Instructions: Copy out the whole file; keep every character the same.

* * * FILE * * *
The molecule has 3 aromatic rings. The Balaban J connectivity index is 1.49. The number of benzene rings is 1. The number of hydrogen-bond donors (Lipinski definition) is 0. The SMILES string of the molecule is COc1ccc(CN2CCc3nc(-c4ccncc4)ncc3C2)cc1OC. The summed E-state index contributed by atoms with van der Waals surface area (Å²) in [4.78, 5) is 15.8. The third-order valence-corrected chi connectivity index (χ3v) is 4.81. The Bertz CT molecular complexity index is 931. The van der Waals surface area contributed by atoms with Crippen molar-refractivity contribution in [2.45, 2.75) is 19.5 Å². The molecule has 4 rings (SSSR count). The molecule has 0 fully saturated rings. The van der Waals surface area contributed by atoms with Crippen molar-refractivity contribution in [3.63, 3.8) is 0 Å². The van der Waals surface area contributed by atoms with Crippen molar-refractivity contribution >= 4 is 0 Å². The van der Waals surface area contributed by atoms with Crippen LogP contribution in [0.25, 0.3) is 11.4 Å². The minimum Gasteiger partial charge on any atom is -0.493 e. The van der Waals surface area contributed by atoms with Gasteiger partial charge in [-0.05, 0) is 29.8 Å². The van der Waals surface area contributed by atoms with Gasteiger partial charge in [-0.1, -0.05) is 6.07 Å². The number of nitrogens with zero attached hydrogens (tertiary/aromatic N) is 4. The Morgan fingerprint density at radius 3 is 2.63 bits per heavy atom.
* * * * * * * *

The molecule has 3 aromatic rings. The Balaban J connectivity index is 1.49. The number of benzene rings is 1. The number of hydrogen-bond donors (Lipinski definition) is 0. The SMILES string of the molecule is COc1ccc(CN2CCc3nc(-c4ccncc4)ncc3C2)cc1OC. The summed E-state index contributed by atoms with van der Waals surface area (Å²) in [4.78, 5) is 15.8. The third-order valence-corrected chi connectivity index (χ3v) is 4.81. The Bertz CT molecular complexity index is 931. The van der Waals surface area contributed by atoms with Crippen molar-refractivity contribution in [2.45, 2.75) is 19.5 Å². The molecule has 4 rings (SSSR count). The molecule has 0 fully saturated rings. The van der Waals surface area contributed by atoms with Crippen molar-refractivity contribution in [3.63, 3.8) is 0 Å². The van der Waals surface area contributed by atoms with Crippen molar-refractivity contribution >= 4 is 0 Å². The van der Waals surface area contributed by atoms with Crippen LogP contribution in [0.25, 0.3) is 11.4 Å². The minimum Gasteiger partial charge on any atom is -0.493 e. The van der Waals surface area contributed by atoms with Gasteiger partial charge in [-0.05, 0) is 29.8 Å². The van der Waals surface area contributed by atoms with Gasteiger partial charge in [-0.1, -0.05) is 6.07 Å². The number of nitrogens with zero attached hydrogens (tertiary/aromatic N) is 4. The Morgan fingerprint density at radius 3 is 2.63 bits per heavy atom.